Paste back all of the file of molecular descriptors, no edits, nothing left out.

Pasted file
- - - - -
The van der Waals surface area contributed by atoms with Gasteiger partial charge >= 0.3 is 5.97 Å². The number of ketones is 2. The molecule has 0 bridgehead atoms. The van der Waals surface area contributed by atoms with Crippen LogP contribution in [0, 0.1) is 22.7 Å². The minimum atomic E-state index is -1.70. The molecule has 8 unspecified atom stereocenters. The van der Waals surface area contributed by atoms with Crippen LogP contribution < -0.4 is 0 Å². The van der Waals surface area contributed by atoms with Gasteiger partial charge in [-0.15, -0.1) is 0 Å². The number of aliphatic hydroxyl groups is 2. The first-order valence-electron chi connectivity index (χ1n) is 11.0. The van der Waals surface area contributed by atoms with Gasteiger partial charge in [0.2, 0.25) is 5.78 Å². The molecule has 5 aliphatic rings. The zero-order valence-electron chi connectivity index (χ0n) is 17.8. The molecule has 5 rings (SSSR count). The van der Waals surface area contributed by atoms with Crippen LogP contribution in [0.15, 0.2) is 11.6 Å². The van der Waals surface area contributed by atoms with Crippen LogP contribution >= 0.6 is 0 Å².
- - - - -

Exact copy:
The van der Waals surface area contributed by atoms with Gasteiger partial charge >= 0.3 is 5.97 Å². The number of ketones is 2. The molecule has 0 bridgehead atoms. The van der Waals surface area contributed by atoms with Crippen LogP contribution in [0, 0.1) is 22.7 Å². The minimum atomic E-state index is -1.70. The molecule has 8 unspecified atom stereocenters. The van der Waals surface area contributed by atoms with Crippen LogP contribution < -0.4 is 0 Å². The van der Waals surface area contributed by atoms with Gasteiger partial charge in [-0.15, -0.1) is 0 Å². The number of aliphatic hydroxyl groups is 2. The first-order valence-electron chi connectivity index (χ1n) is 11.0. The van der Waals surface area contributed by atoms with Gasteiger partial charge in [0.2, 0.25) is 5.78 Å². The molecule has 5 aliphatic rings. The zero-order valence-electron chi connectivity index (χ0n) is 17.8. The molecule has 5 rings (SSSR count). The van der Waals surface area contributed by atoms with Crippen LogP contribution in [0.15, 0.2) is 11.6 Å². The van der Waals surface area contributed by atoms with Crippen LogP contribution >= 0.6 is 0 Å².